U.S. District Judge Reed O'Connor in Fort Worth agreed with a coalition of Republican states led by Texas that he had to eviscerate the Affordable Care Act, the signature health-care overhaul by President Barack Obama, after Congress a year ago zeroed out a key provision - the tax penalty for not complying with the requirement to buy insurance.
In his ruling Friday, O'Connor agreed with Republicans that with the tax aspect of the law scheduled for elimination starting January 2019, the 2012 ruling's defense of the law is invalidated, making the entire law unconstitutional.
Republicans have opposed the 2010 law, the signature domestic policy achievement of President Donald Trump's Democratic predecessor Barack Obama, since its inception and have repeatedly tried and failed to repeal it.
The decision is nearly certain to be challenged in the US Supreme Court.
US District Judge Reed O'Connor sided with a coalition of state governments, led by Texas, that argued removing the "individual mandate" a year ago - a provision included in Trump's tax bill - invalidated the entire law. "Wow, but not surprisingly, ObamaCare was just ruled UNCONSTITUTIONAL by a highly respected judge in Texas. Great news for America!". Trump tweeted. "Now Congress must pass a STRONG law that provides GREAT healthcare and protects pre-existing conditions".
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US Senate Democratic leader Chuck Schumer said: "If this terrible ruling is upheld in the higher courts, itwill be a disaster for tens of millions of American families".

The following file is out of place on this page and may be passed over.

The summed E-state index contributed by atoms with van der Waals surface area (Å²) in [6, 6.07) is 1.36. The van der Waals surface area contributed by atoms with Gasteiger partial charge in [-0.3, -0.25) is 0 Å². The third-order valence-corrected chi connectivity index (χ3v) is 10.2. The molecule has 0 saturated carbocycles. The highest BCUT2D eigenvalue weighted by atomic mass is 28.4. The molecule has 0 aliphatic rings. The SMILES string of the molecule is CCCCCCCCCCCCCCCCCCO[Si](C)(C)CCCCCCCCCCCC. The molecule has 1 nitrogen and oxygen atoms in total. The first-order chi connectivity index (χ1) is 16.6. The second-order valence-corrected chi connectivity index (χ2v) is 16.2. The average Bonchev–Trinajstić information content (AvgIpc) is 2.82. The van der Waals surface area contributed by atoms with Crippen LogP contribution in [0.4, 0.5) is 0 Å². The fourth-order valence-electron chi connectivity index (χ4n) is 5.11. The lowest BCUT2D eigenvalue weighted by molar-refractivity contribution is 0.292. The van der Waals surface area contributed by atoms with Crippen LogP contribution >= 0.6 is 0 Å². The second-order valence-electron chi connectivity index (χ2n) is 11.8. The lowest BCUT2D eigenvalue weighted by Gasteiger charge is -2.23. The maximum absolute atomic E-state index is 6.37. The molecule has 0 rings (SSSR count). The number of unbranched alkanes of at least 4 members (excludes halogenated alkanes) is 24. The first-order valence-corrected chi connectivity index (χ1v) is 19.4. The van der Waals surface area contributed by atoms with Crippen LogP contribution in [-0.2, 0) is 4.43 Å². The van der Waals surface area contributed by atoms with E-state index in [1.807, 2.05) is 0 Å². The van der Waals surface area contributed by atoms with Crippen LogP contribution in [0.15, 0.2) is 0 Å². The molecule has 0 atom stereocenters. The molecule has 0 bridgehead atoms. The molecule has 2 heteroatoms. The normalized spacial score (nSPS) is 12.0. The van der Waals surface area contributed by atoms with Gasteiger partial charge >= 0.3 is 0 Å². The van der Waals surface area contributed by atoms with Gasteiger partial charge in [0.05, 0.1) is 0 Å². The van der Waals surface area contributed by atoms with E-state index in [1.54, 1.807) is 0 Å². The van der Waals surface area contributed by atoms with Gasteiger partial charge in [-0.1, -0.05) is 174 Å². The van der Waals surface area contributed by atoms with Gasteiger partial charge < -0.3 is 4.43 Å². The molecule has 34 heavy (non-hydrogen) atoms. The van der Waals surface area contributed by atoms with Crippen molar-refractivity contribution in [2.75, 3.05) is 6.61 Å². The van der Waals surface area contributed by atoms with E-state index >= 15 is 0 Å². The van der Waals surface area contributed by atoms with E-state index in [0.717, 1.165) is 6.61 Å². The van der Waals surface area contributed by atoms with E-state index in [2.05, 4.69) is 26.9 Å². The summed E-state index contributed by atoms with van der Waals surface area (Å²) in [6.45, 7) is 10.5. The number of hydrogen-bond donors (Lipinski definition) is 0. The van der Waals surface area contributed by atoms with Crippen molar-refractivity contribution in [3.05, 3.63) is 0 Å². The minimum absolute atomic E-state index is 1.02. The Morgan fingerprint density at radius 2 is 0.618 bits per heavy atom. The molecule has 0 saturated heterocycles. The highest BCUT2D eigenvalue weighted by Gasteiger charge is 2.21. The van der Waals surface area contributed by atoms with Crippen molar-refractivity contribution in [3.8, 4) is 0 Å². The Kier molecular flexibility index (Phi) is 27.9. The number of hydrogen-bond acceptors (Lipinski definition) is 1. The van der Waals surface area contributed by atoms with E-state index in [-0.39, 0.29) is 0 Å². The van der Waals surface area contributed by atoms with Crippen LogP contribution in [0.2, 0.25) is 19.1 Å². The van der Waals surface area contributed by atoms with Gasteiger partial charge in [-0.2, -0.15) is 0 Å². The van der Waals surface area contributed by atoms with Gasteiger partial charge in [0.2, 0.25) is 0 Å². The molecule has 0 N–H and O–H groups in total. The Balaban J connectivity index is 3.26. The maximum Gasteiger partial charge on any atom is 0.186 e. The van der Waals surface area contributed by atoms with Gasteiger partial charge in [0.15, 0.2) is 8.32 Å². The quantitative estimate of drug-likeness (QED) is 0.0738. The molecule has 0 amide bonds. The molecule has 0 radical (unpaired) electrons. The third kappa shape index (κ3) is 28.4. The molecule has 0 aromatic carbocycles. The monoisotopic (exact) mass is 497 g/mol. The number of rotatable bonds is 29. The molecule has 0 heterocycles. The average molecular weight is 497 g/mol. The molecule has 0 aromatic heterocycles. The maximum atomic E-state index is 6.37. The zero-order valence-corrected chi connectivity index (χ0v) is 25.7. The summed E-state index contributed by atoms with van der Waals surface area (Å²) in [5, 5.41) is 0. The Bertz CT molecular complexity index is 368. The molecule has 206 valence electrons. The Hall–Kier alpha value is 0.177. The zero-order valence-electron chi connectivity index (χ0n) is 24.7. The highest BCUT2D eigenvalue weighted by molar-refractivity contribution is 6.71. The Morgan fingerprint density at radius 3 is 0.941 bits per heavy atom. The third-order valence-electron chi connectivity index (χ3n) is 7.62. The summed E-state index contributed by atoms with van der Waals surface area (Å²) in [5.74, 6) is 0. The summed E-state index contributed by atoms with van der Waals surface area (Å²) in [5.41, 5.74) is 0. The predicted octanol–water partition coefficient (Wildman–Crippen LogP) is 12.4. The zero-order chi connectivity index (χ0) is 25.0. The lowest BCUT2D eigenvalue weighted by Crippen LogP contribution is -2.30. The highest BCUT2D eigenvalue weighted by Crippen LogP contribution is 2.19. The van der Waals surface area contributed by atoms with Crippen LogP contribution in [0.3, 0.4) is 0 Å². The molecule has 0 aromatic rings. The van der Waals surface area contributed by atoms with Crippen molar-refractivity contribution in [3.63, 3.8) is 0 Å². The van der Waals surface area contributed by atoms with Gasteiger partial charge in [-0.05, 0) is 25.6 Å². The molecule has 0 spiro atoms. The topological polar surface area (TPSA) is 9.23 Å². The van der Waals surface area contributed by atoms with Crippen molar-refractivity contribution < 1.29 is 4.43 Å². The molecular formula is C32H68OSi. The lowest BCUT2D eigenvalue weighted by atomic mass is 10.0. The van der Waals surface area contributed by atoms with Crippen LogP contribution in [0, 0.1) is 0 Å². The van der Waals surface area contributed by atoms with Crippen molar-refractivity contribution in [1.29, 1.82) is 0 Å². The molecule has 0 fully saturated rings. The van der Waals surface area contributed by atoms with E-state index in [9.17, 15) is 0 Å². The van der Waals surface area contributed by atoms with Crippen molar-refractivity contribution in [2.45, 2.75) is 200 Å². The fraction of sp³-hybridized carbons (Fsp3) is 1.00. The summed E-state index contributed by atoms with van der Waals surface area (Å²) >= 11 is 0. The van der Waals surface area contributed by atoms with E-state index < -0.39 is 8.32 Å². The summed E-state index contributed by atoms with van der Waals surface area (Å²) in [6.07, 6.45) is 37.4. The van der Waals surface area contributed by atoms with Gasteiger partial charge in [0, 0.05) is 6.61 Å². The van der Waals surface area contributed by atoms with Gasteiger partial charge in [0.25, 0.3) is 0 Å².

The 16 Democratic state attorneys general who intervened in the case to defend the health law immediately vowed to appeal.
However if this "awful ruling is upheld in the higher courts, it will be a disaster for tens of millions of American families", he said. While the issue mostly played to the advantage of Democrats, one of the Republican plaintiffs, Missouri Attorney General Josh Hawley, defeated Democratic incumbent Sen. The Affordable Care Act touched nearly every aspect of health care, from Medicare and Medicaid to generic biologic drugs, the Indian Health Service, and public health changes like calorie counts on menus.
The ruling "is an assault on 133 million Americans with pre-existing conditions, on the 20 million Americans who rely on the A.C.A.'s consumer protections for health care, on America's faithful progress toward affordable health care for all Americans", Becerra said in a statement. "We will continue to fight these efforts to take Americans' healthcare away", he tweeted.
In a statement, White House press secretary Sarah Sanders praised the ruling. Numerous high-ranking Republican lawmakers have said they did not intend to also strike down popular provisions such as protection for people with pre-existing medical conditions when they repealed the ACA's fines for people who can afford coverage but remain uninsured.